UN Special Rapporteur wants IP rights in law protecting IDPs

DAVAO CITY (MindaNews / 02 August) — The United Nations Special Rapporteur on the human rights of internally displaced persons, has called on legislators to include the rights of indigenous peoples (IPs) in House Bill No. 4744, a measure that seeks to protect the rights of Internally Displaced Persons (IDPs).

Chaloka Beyani, UN special rapporteur, made the suggestion in his report following his 10-day trip to the country, which included a visit to the Lumads (Indigenous Peoples) who have sought refuge for months now in the Haran compound of the United Church of Christ in the Philippines (UCCP) here. Bayani was in the country from July 21 to 31.

Beyani lamented how the IPs are affected by the long-standing conflicts between military forces and the New Peoples Army (NPA), eventually resulting to their displacement from their ancestral homes.

“This situation clearly demonstrates the massive and potentially irreversible impact of the ongoing conflicts on displacement of such vulnerable communities who are often caught up in the conflict and suspected of involvement with armed groups,” Beyani said in his July 31, 2015 Statement on the human rights of IDPs, on the conclusion of his 10-day visit in the country.

Beyani said Lumads’ cultures and ways of life are part of rich and diverse heritage of the country that if not protected from displacement caused by conflict or development will be “otherwise lost, perhaps forever.”

At least 700 Lumads from Talaingod and Kapalong in Davao del Norte and San Fernando in Bukidnon fled their homes after they were allegedly displaced by military operations.

Last July 23, an interagency group was formed to return the Lumads to their respective areas, leading to a confrontation between Lumad leaders and law enforcers. The Lumads refused to leave, alleging militarization in their communities has not stopped.

The interagency group was composed of the Commission on Human Rights (CHR), National Commission on Indigenous Peoples (NCIP), Department of Social Welfare and Development (DSWD), and Davao City Police Office (DCPO).

Davao City Police Office (DCPO) spokesperson Senior Insp. Milgrace Driz said Mayor Rodrigo Duterte provided 10 buses and 12 trucks coming from the local goverment units where the Lumads came from.

“Deeply affected”

Beyani added that the Lumads are poorly equipped to survive away from ancestral lands “and therefore deeply affected by displacement.”

“I heard from the AFP its assertion that it is seeking to protect the communities and provide services to them in conflict regions; however the displaced IPs made it clear that it is their presence and that of the paramilitary groups in their communities that continues to create anxiety amongst the indigenous communities,” he said.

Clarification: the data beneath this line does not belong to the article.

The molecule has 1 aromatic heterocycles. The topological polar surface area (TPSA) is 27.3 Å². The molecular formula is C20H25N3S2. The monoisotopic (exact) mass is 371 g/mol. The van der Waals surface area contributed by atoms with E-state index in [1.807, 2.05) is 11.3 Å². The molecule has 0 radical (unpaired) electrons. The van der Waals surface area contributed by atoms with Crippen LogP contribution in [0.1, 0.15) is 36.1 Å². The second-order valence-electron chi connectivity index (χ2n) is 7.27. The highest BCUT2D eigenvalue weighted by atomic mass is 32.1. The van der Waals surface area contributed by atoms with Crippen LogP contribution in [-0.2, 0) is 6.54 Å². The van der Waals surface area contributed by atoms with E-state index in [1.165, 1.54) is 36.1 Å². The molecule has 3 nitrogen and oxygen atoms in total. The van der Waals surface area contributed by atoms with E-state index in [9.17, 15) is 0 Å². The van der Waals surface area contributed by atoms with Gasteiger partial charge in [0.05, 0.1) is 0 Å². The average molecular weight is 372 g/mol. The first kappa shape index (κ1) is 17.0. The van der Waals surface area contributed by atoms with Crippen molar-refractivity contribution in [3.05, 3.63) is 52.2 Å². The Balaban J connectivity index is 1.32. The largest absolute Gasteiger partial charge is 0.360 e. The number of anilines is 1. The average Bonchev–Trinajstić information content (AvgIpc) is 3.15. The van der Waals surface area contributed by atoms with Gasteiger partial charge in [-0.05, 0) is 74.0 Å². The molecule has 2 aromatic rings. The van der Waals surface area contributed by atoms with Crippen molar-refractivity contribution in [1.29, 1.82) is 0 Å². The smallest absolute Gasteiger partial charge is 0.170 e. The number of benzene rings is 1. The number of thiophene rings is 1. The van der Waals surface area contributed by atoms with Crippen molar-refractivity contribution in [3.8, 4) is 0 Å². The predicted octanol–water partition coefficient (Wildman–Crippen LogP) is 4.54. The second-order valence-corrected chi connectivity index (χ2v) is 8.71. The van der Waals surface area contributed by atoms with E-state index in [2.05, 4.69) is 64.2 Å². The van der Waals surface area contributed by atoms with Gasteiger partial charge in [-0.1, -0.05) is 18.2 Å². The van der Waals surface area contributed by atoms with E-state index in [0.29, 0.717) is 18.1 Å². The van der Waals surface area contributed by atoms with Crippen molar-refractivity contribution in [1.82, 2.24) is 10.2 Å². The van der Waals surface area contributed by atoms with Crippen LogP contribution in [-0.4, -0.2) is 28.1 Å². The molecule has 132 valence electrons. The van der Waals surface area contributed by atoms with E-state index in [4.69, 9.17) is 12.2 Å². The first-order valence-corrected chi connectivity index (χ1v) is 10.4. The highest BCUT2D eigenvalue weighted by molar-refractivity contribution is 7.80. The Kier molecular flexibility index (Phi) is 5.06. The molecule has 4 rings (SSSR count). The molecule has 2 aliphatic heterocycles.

Beyani noted that the Lumads stressed that they want to return to their communities but only if the military forces are pulled out and they are guaranteed “safety, dignity, and protection.”

“They described to me their concerns including their alleged forced recruitment into paramilitary groups, known as Alamara, under the auspices of the AFP and harassment in the context of the ongoing conflict between the AFP and the NPA,” he said.

Beyani added that existing legislations such as the Indigenous Peoples Rights Act (IPRA) and other institutions cannot provide the IPs protection from displacement unless fully implemented in practice.

The rapporteur added that since the country has long faced the threats of disasters and effects of long-standing conflicts, it is necessary that the bill, stalled for at least a decade already, be passed.

Wrong signal

In his statement, he discussed that the measure has been adopted in 2013 but was vetoed by President Benigno Aquino III allegedly on the grounds of unconstitutionality that need clarification.

“As the technicalities concerning this proposed law seem to have been resolved, it is urgent to pass this Bill into law at the earliest opportunity without further delay,” he added.

“Not to do so sends a wrong signal about the commitment of the Government to ensuring the rights of IDPs, whether displaced by natural disaster, conflict or development and withholds essential legal protection from them,” he said.

If passed into law, he said the measure will set a clear cut provisions on the rights of internally displaced individuals.

“It would help to remove existing administrative gaps, obstacles and uncertainties and establish criminal responsibility for acts of arbitrary displacement by both State and non-State actors,” he said. (Antonio L. Colina IV/ MindaNews)